handlers

Learning Curve

Narrated by Kate

To give you a bit of background about me: I started out a “new” horsewoman. I spent my suburban childhood and college years without a single animal companion! (GASP!) The only animals we had in our home were a few fish … and they only lasted a few weeks before my dad tried to clean the tank. (Sorry dad!) I came home from school to an empty fish tank - so, fish were out. On top of that, my parents could never agree on a size of dog they wanted: dad wanted a great pyrenees like he had grown up with, and mom wanted a small dog that didn’t bark or shed… 🤔 (basically she wanted a stuffed toy) - so we never actually had animals.

Meeting horses for the first time was a bit intimidating for me. Honestly - just being on a farm with 6 dogs was a shock to me. But, in a sense I think that helped me in my training abilities. I was a clean slate. We have people of all abilities contact us, some have had horses (like Lisa) for practically their entire life. Others, have spent their life around horses, but have never owned any. Still others, have extensive experience with dogs but want to get involved with horses, and a few are just like me.

I’ll share one of my favorite learning stories, that may help open your eyes to some lessons your trainers have been trying to teach you.


Denver & the Scary Grate

Denver

We were out training in downtown Oxford. It was a gorgeous day, years ago, where we had visitors who were purchasing horses shadow us to get a feel for how we train our horses. We had started writing down our training material but didn’t have seminars available yet. Downtown Oxford has a nice piazza area where you can often hear bands playing and a nice lawn area where students were doing their homework and relaxing in the grass.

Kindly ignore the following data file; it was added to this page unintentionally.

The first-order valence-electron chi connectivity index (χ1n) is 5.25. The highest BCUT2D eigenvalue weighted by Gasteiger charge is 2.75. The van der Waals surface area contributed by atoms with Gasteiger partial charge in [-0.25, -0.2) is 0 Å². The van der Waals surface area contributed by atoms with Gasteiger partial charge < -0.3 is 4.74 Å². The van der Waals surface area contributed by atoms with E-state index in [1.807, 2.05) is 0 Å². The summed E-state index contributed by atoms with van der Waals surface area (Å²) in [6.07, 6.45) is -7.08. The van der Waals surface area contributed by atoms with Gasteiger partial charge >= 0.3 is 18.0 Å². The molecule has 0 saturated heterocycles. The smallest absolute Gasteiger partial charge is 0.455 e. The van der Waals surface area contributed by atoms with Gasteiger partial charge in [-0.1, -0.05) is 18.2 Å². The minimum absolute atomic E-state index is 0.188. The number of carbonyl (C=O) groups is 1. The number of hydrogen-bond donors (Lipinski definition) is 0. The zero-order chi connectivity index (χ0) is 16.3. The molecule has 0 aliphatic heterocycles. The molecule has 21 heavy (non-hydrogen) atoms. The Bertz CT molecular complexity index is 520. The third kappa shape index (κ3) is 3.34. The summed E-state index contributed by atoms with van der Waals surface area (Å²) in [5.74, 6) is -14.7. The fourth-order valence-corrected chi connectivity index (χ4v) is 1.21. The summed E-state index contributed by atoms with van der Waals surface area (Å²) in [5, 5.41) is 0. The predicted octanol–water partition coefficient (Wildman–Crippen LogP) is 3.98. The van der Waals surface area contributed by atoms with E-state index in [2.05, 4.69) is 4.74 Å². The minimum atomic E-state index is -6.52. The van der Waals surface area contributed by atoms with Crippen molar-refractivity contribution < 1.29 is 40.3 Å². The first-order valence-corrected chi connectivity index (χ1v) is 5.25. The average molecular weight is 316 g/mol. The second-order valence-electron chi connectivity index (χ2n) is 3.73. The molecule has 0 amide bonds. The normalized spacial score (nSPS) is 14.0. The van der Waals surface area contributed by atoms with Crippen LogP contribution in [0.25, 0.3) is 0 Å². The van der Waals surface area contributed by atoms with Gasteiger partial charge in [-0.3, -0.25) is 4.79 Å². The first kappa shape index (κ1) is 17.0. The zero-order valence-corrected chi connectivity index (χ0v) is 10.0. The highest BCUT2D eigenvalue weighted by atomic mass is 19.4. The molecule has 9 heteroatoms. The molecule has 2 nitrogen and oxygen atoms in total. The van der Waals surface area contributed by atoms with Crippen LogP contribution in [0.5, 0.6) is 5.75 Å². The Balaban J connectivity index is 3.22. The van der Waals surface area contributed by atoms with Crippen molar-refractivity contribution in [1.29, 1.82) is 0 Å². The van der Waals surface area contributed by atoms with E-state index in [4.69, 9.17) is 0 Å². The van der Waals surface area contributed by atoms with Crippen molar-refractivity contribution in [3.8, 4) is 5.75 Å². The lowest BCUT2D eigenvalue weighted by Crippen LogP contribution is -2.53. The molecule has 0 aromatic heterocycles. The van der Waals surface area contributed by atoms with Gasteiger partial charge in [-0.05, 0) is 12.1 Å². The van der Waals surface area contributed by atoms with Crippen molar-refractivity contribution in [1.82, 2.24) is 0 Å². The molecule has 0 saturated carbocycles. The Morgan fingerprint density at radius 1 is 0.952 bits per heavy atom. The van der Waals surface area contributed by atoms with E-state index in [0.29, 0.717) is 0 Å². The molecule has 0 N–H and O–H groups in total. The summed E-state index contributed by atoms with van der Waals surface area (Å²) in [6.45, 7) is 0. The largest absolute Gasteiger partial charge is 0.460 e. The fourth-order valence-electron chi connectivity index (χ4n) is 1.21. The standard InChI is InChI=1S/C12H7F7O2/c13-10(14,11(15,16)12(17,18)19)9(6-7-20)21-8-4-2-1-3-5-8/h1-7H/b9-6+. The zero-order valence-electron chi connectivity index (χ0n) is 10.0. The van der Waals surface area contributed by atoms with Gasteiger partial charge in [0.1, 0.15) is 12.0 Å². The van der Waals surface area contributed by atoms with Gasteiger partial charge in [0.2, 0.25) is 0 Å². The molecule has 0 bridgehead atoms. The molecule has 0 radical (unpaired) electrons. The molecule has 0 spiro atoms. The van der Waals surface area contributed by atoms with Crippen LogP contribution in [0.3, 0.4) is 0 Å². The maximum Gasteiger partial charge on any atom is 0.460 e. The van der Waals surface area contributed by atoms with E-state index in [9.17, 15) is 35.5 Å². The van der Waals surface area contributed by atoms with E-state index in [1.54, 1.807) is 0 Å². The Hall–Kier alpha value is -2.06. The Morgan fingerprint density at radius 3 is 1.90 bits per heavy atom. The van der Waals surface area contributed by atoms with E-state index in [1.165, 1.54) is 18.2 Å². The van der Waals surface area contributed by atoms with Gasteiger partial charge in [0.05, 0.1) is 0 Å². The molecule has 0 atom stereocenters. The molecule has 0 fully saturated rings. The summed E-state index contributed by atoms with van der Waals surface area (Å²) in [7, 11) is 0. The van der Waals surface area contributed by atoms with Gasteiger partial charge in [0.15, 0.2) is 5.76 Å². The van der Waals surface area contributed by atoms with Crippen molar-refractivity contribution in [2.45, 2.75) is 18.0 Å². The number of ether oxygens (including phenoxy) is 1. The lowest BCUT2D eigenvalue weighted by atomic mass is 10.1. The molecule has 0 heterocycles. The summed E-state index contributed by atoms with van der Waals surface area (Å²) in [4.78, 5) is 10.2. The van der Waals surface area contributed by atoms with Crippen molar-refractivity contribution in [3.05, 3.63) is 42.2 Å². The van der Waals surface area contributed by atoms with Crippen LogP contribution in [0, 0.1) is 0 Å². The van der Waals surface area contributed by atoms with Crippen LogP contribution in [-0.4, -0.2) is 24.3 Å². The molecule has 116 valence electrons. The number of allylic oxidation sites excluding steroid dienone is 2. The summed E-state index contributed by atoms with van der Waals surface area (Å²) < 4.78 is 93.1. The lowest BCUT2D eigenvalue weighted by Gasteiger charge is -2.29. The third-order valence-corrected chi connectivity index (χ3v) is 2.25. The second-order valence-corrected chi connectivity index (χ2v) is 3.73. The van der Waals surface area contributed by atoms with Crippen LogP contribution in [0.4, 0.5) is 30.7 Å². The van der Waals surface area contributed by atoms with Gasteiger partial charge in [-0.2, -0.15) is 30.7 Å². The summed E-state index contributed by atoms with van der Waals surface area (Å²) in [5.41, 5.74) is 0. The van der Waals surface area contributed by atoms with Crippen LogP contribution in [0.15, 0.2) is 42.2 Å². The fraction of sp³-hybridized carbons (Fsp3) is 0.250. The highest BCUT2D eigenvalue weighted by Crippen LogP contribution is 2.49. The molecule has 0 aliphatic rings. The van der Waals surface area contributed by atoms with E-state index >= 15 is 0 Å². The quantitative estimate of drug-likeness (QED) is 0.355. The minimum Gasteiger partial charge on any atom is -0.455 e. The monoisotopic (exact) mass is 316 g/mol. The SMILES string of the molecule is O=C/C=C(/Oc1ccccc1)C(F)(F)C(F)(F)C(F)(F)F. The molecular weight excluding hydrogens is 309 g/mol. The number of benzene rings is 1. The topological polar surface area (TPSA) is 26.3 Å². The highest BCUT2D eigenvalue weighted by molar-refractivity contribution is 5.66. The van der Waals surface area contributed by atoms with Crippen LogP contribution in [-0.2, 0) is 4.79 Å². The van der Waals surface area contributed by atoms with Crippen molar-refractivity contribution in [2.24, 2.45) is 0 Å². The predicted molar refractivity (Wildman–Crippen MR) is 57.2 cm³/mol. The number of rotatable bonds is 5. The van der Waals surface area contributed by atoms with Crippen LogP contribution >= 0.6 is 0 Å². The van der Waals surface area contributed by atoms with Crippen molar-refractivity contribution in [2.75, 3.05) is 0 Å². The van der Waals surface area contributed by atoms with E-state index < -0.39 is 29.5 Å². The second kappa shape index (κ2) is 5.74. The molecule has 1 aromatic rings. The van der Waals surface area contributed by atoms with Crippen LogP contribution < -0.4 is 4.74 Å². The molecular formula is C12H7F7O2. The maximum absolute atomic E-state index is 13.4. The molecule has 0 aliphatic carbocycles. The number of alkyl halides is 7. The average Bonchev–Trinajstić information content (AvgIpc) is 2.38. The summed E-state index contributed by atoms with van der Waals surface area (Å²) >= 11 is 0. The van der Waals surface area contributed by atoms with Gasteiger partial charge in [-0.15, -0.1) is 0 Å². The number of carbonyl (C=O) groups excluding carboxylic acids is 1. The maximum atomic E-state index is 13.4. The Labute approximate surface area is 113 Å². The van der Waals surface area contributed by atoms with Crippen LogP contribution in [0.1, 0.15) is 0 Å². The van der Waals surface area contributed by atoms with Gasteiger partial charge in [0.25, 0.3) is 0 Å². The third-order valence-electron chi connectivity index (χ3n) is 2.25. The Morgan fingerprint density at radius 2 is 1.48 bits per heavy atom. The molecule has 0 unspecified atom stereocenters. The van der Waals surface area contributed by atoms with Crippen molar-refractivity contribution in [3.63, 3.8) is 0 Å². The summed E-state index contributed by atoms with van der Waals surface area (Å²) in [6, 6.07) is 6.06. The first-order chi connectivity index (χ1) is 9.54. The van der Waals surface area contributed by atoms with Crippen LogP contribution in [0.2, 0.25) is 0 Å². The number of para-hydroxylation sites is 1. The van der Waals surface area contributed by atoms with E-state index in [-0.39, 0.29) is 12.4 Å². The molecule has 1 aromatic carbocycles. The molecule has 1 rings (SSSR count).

Steps are a big deal for horses, we all know that. But, try concrete steps with a grate at the bottom of them for drainage. I want to say we had Denver and Dallas out to train together. Dallas - like the champ he always is - walks carefree over the grate and up the four wide steps to the platform. Denver, starts to follow Dallas, but notices this strange grate and plants his feet. I squat down on the stairs (boo-boo #1) and give him a little pressure to move forward. He resists, so I let up on pressure to let him regroup. His head bobs down to smell the grate and I apply pressure again. He pulls back a bit but I “hold my ground” (boo-boo #2) and keep pressure to see if he will come forward. Sure enough - he caves into the pressure. But, did you notice boo-boo #1 was my squat? He caves into the pressure and jumps towards me. Practically on top of me. … Well… I was in shock. Lisa came over and took Denver so I could stand up and regroup.

Red in the face, I started to think, “there is no way I can handle horses!” I take Dallas from Lisa and she goes back at it with Denver. Remember that key that horses learn in pictures - that is NOT the kind of picture I want Denver using every time he sees stairs. Lisa takes him around the ramped sidewalk, back into the grass (careful to avoid stairs) and talks her way thru doing this again with Denver.

Keep moving, forward motion is always better. If he stops to smell the grate, which he thinks is a big black hole, let him, then turn around, regroup and head forward towards the steps again. Walk NEXT to him, say “step” and continue forward as if there is nothing out of the ordinary. If you are nervous, the horse will pick up on that. If they stop, turn around and try it again.

Low and behold, after giving him a second to smell the grate, turning around to regroup and walking towards the steps again; Denver took a leap over the grate and walked right up the steps. She continued this movement a few more times until the leap turned into a slightly elevated step. We end training on a positive note then walked back towards the trailer.


The Learning Curve